Partial retirement options opened up to help stop workforce exodus
By Edie Bourne
Doctors will be able to retire from the NHS, take pension benefits and then rejoin the pension scheme under officially confirmed new rules.
They will also be able to partially retire while retaining their current job role.
The outcome of the Department of Health and Social Care’s (DHSC’s) consultation into NHS retirement flexibilities was published last month after eight weeks of consideration.
As well as improving retirement options for doctors, the plans include changes to the pension valuation method which can lead to additional tax payments.
Retire and rejoin
From April, doctors can retire, draw their NHS Pension benefits and rejoin the 2015 scheme to accrue further benefits – to be known as ‘retire and rejoin’.
There is no set limit to the pension benefits which can be accrued, as long as the member is under 75.
The previous 16-hour maximum working limit for the first month after ‘retirement’ has also been removed, but a minimum 24-hour break is required before re-joining.
From October this year, doctors can also take partial retirement while keeping their job role and current terms and conditions. This will allow members of the 1995 section to enjoy the same facility as those in the 2008 section and 2015 scheme.
The new plans give those age 55 and over the choice to take up to 100% of their pension benefits.
Patrick Convey, technical director at specialist financial planners Cavendish Medical, said: ‘The consultation outcome has provided many positive steps – something we’re not used to seeing for doctors pensions in recent years.
‘Along with the Budget news reducing pensions’ tax limits, there may be more options to discuss for those planning retirement.
‘We are also pleased that those who would like to continue working are able to do this while accessing their benefits.
‘However, there are nuances to consider. Those wishing to apply for the partial retirement opportunity must agree to reduce their pensionable pay by at least 10%. This may prove particularly challenging for consultants who work a set number of programmed activities.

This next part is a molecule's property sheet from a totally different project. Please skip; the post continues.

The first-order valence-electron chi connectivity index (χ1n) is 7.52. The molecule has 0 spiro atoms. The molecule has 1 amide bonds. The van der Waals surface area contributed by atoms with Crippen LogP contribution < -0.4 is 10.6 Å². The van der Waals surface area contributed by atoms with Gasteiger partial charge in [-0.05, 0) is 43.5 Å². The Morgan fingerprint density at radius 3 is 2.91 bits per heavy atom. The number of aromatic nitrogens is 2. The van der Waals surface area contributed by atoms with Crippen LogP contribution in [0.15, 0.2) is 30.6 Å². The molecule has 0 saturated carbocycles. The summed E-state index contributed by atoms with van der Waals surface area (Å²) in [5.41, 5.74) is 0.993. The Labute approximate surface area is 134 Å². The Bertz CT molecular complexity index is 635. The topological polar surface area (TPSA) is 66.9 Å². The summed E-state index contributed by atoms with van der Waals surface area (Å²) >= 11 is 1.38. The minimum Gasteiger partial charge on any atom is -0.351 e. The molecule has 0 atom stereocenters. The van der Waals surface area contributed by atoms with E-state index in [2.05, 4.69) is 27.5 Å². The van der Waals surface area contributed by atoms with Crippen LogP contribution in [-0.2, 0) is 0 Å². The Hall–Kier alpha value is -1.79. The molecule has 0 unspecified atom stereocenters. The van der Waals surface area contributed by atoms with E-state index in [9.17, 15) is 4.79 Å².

‘We await further guidance from the DHSC on how this might work in practice, but it could involve an agreement between the employer and consultant to make some PAs non-pensionable, for example.’
One of the other key outcomes from the consultation is a revision to the way pension growth is valued.
From the 2022-23 tax year onwards, the date that the 2015 pension scheme is revalued each year will be moved.
On 1 April each year, the 2015 pension is revalued to keep in line with the cost of living, using the Consumer Price Index rate from the previous year plus an additional 1.5%.
This date will now move to the 6 April each year to remove an anomaly which generates skewed pension growth and subsequently, larger pension tax payments.
Important advice for doctors now – take advice!
Patrick Convey (right), technical director at specialist financial planners Cavendish Medical, issued the following message to Independent Practitioner Today readers:
‘With these NHS developments and new pensions tax savings limits announced in the Budget, it’s important that doctors have full discussions with their adviser to assess if their own plans should be updated.
‘Last month, the second consultation for the McCloud remedy was also launched to discern how the Government plans to implement the Remedy, which is due to be in place by October.
‘There are therefore many elements to consider now as part of a full retirement plan.’
The McCloud Remedy ‘Part 2’ consultation will last for 12 weeks and finish on 6 June 2023.